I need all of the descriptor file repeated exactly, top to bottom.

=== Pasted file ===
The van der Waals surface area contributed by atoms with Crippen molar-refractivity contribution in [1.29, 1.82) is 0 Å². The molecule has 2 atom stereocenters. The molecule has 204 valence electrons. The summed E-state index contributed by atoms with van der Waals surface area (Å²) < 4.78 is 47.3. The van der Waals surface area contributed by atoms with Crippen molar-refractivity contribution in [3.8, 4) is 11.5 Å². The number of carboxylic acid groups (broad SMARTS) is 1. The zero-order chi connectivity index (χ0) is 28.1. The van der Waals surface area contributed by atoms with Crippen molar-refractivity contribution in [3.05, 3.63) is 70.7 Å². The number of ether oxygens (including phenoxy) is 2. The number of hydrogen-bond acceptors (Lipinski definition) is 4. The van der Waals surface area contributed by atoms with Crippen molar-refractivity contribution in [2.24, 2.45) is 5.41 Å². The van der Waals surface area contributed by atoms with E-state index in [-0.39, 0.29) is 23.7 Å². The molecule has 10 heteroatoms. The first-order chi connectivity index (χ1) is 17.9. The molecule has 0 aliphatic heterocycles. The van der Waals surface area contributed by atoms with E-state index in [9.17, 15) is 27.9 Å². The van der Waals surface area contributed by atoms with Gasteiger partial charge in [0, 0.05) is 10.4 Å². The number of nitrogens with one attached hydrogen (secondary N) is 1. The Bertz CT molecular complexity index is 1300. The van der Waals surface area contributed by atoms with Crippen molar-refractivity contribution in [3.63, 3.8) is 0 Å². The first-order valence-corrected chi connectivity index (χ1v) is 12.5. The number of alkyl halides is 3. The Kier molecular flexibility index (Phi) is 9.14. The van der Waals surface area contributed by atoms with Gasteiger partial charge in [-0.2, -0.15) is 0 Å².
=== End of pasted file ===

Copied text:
The van der Waals surface area contributed by atoms with Crippen molar-refractivity contribution in [1.29, 1.82) is 0 Å². The molecule has 2 atom stereocenters. The molecule has 204 valence electrons. The summed E-state index contributed by atoms with van der Waals surface area (Å²) < 4.78 is 47.3. The van der Waals surface area contributed by atoms with Crippen molar-refractivity contribution in [3.8, 4) is 11.5 Å². The number of carboxylic acid groups (broad SMARTS) is 1. The zero-order chi connectivity index (χ0) is 28.1. The van der Waals surface area contributed by atoms with Crippen molar-refractivity contribution in [3.05, 3.63) is 70.7 Å². The number of ether oxygens (including phenoxy) is 2. The number of hydrogen-bond acceptors (Lipinski definition) is 4. The van der Waals surface area contributed by atoms with Crippen molar-refractivity contribution in [2.24, 2.45) is 5.41 Å². The van der Waals surface area contributed by atoms with E-state index in [-0.39, 0.29) is 23.7 Å². The molecule has 10 heteroatoms. The first-order chi connectivity index (χ1) is 17.9. The molecule has 0 aliphatic heterocycles. The van der Waals surface area contributed by atoms with E-state index in [9.17, 15) is 27.9 Å². The van der Waals surface area contributed by atoms with Gasteiger partial charge in [0, 0.05) is 10.4 Å². The number of nitrogens with one attached hydrogen (secondary N) is 1. The Bertz CT molecular complexity index is 1300. The van der Waals surface area contributed by atoms with Crippen molar-refractivity contribution in [3.63, 3.8) is 0 Å². The first-order valence-corrected chi connectivity index (χ1v) is 12.5. The number of alkyl halides is 3. The Kier molecular flexibility index (Phi) is 9.14. The van der Waals surface area contributed by atoms with Gasteiger partial charge in [-0.2, -0.15) is 0 Å².